The Bell Jar Summary
The Bell Jar opens in the summer of 1953. Esther Greenwood is a bright nineteen-year-old working as an editorial intern at a popular women's magazine in New York City. Despite her academic promise and ambition, Esther feels isolated from society and discouraged about her future. These early symptoms of depression are aggravated by the pressure she feels to conform to social expectations of what a young woman should be – a virgin until marriage, and after marriage, a wife and a mother. Chided by her boss for not having a clear career focus, Esther goes on a series of dates, the last of which ends with her date attempting to assault her. Esther escapes, and returns home the next morning to her mother's house in the suburbs outside Boston.
As the events of the summer unfold, Esther frequently flashes back to her problematic relationship with her on-and-off boyfriend Buddy Willard, a medical student. Through these flashbacks, we learn that while Esther idolized Buddy at first, she became disillusioned when he revealed that he had a sexual affair. Later, Esther visited Buddy while he was confined to a sanitarium for tuberculosis. After rejecting his proposal of marriage, Esther followed Buddy to the ski slopes, where she had an accident and broke her leg.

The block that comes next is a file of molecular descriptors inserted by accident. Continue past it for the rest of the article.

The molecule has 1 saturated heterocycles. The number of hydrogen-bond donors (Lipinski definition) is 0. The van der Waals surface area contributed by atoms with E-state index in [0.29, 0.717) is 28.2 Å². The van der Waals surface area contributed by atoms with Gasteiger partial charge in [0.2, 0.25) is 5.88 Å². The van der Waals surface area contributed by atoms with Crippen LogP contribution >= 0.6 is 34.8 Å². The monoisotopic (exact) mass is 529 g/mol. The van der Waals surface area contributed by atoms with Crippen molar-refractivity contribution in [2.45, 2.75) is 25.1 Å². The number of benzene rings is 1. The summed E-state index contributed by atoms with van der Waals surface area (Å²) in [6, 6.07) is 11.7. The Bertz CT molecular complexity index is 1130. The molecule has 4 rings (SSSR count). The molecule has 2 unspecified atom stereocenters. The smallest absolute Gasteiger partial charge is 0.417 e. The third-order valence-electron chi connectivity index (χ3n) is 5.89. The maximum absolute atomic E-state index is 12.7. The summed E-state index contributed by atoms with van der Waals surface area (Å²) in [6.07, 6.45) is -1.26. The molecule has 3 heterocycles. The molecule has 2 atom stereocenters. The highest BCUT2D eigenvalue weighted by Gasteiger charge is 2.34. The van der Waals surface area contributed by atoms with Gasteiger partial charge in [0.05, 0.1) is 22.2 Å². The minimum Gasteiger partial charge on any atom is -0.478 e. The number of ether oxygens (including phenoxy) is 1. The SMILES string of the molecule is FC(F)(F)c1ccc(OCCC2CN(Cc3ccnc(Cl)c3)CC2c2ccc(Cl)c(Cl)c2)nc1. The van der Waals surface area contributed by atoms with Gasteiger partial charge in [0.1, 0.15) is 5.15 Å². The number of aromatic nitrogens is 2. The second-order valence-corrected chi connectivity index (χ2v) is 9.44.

Back with her mother, Esther finds out that she did not get accepted into a summer creative writing program, after which she quickly spirals down into a suicidal depression. Esther consults Dr. Gordon, but he botches her electroshock therapy, after which Esther's behavior grows increasingly erratic. Finally, Esther decides to end her life. She hides away in a crawlspace under her home and swallows a bottle of sleeping pills. Fortunately, she is rescued a few days later. After staying at a couple of hospitals, Esther is taken to a private psychiatric institution, where she meets Dr. Nolan, a compassionate female doctor. While there, Esther undergoes a series of successful electroshock and insulin therapy sessions. At the institution, she encounters Joan, a high school friend who also dated Buddy.